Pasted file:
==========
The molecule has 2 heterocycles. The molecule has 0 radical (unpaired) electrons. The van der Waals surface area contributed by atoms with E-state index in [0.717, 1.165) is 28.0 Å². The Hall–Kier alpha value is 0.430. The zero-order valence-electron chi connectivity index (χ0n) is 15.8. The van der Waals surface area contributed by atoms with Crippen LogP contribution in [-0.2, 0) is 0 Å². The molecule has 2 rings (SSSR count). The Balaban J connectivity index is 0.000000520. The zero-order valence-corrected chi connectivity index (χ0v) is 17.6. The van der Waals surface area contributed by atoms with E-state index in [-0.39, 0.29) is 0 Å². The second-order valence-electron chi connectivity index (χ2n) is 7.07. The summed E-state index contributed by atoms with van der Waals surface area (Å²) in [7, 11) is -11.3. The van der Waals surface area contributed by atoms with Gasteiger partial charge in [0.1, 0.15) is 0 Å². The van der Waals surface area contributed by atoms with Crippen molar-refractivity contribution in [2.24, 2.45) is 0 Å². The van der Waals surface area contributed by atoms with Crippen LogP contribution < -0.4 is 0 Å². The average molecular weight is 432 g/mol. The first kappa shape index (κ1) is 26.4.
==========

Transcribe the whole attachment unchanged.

The molecule has 2 heterocycles. The molecule has 0 radical (unpaired) electrons. The van der Waals surface area contributed by atoms with E-state index in [0.717, 1.165) is 28.0 Å². The Hall–Kier alpha value is 0.430. The zero-order valence-electron chi connectivity index (χ0n) is 15.8. The van der Waals surface area contributed by atoms with Crippen LogP contribution in [-0.2, 0) is 0 Å². The molecule has 2 rings (SSSR count). The Balaban J connectivity index is 0.000000520. The zero-order valence-corrected chi connectivity index (χ0v) is 17.6. The van der Waals surface area contributed by atoms with E-state index in [-0.39, 0.29) is 0 Å². The second-order valence-electron chi connectivity index (χ2n) is 7.07. The summed E-state index contributed by atoms with van der Waals surface area (Å²) in [7, 11) is -11.3. The van der Waals surface area contributed by atoms with Gasteiger partial charge in [0.1, 0.15) is 0 Å². The van der Waals surface area contributed by atoms with Crippen molar-refractivity contribution in [2.24, 2.45) is 0 Å². The van der Waals surface area contributed by atoms with Crippen LogP contribution < -0.4 is 0 Å². The average molecular weight is 432 g/mol. The first kappa shape index (κ1) is 26.4.